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NYBC all-tourney team captures All-Star Game victory

MEMPHIS, Tenn. -- This one had everything, including the jubilant postgame celebration.

The National Youth Baseball Championships staged a highly compelling All-Star Game on Monday, and the all-tourney team managed to outlast the U.S. All-Stars in a 10-9 thriller.

The winning team, coached by former big leaguer C.J. Nitkowski, fell behind by a handy margin in the fifth inning but scored the game's final six runs. And though these kids may just be 12 years old, they showed a flair for the dramatic by dumping the water cooler over Nitkowski's back.

"I've never had that before and it really scared me," said Nitkowski in the moments after his team's win on a sun-scorched day at Gameday Fields. "Then I realized what it was and I thought, 'That felt really good.' But I'm sure the truck guys weren't happy, because I still had my microphone on."

Jake Holland -- star of Miami-based Team MVP and the NYBC All-Stars -- was named the Most Valuable Player of the All-Star Game, but in truth, it could've gone to a half-dozen players. Angel Tiburcio, Holland's Team MVP teammate, drove in the go-ahead run in the seventh inning.

The NYBC All-Stars came together after an eventful week that had seen each of their teams eliminated from the tournament one-by-one. They weathered the highs and lows of triumph and adversity throughout the week and took the field for one last bit of action before departing for home.

"These kids are a great group of kids," said Nitkowski. "You watch them and you see a really competitive bunch. They really get after it. But then you get with them closer and you realize that they're regular 12-year-old boys. They're good at what they do, but they're just regular kids, and that's the part I love. I love coaching kids that are good and want to get better. You have to have that."

The All-Star Game -- the first of its kind in the six-year history of the tournament -- was televised on CBS Sports Network, and it involved a select group of All-Stars from all over the country. The All-Stars came from states as far apart as Nevada and New Jersey, and they practiced together on Sunday afternoon and Monday morning before taking the field against the tourney stars.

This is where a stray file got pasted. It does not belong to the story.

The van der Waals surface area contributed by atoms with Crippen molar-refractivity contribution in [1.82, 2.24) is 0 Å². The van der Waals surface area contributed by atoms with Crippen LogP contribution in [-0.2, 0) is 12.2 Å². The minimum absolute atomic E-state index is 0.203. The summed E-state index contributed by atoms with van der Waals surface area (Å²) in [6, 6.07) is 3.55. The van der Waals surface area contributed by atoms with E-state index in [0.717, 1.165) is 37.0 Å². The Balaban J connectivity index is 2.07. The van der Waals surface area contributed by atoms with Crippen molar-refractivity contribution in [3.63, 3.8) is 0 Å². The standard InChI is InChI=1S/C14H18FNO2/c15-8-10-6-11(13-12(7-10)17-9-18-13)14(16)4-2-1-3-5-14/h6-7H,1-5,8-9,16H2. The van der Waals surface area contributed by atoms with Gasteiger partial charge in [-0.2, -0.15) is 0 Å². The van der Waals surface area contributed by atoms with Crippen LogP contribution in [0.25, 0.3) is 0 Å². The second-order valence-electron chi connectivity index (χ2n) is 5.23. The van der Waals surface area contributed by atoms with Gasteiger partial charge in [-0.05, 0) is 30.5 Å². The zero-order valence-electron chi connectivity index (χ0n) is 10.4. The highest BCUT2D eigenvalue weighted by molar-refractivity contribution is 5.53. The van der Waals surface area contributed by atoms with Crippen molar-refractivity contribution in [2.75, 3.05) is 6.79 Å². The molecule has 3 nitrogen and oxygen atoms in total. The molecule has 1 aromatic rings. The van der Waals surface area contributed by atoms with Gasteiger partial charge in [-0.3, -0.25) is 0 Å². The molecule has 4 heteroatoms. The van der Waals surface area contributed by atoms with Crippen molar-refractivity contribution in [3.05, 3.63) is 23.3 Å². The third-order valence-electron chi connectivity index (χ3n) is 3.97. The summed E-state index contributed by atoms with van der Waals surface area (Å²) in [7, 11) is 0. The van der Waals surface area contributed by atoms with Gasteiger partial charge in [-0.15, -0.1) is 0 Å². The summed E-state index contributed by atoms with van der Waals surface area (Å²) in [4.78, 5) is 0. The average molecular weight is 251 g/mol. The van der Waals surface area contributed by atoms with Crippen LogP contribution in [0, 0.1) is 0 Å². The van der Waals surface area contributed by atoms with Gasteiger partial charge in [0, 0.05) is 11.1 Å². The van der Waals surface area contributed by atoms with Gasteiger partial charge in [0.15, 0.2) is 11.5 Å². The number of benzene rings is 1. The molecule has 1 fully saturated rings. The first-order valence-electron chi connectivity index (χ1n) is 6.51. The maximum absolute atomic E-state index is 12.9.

And for four innings, you couldn't separate the two teams. The All-Stars broke a 4-4 tie with a five-run rally in the top of the fifth inning, but the tourney stars answered for four runs in the bottom half.

Mark McLemore, coach of the All-Stars, was thrilled with his team's effort.

"This was a tough situation for them," McLemore said. "They hadn't played together before and didn't know each other. They came out and they gave a tremendous effort. These kids were so excited."

McLemore, who played in the big leagues from 1986-2004, had a fellow Major Leaguer on his staff. Former catcher Benji Gil, whose son Mateo made the All-Stars, coached first base on Monday afternoon, and he said this was a great experience for all of the players.

"I guarantee that unless they get amnesia, they'll remember this day," said Gil. "This is something that they'll cherish for the rest of their lives, and for those that don't go on to a higher level after high school, that's even more true. They'll remember the guys they played with.

"It was an exciting game, 10-9 game. You saw great pitching and great hitting. We saw some very nice defensive plays. It can't be easy for them to have played without really having met each other."

The key play of the game -- on defense at least -- came at the end of the top of the fifth inning. Michael Machin, playing center field, charged a short fly ball and unleashed a perfect throw to the plate. The catcher made a tag on the runner's helmet, and the NYBC All-Stars began their comeback.

The All-Star Game was the first act for the NYBC on Monday, which also staged the championship game of the tournament on the same field later in the day. Nitkowski, who does a bit of youth coaching in his post-playing career, marveled at the drive he saw from the players in this tourney.

"This is not for every 12-year-old kid," Nitkowski said. "To get to this level early in your life, you have to have a really off-the-charts passion. And they have it. That makes it fun for coaches, because it's hard to find a group like that. Sometimes when you're coaching, you're going to get four or five kids that are die-hards, a couple that like it and a couple that are looking over the outfield wall. That can be frustrating. But all of these kids are unbelievably competitive and unbelievably into it. These are the kids who are always asking you, 'I want to play catch. I want to go hit.' And you think, 'Man, I'm exhausted.' "

And what of his prediction? Nitkowski had predicted a victory before Monday's game, but he had also admitted that he really didn't know what to expect. Nitkowski will take the victory and the resulting bragging rights over McLemore, but he'll also take several lasting memories from the event.

"I love to have that stuff, but Mac doesn't come to the office as much as I'd like," said Nitkowski. "I'll just have to remind him once in a while. But I'm really just happy for these kids. It was kind of funny. It was great for those 24 kids to fly in here, but in a way, my team earned being here. It's their turf. These kids came here to get to the finals, but at least they'll have this and they'll leave winners."

Spencer Fordin is a reporter for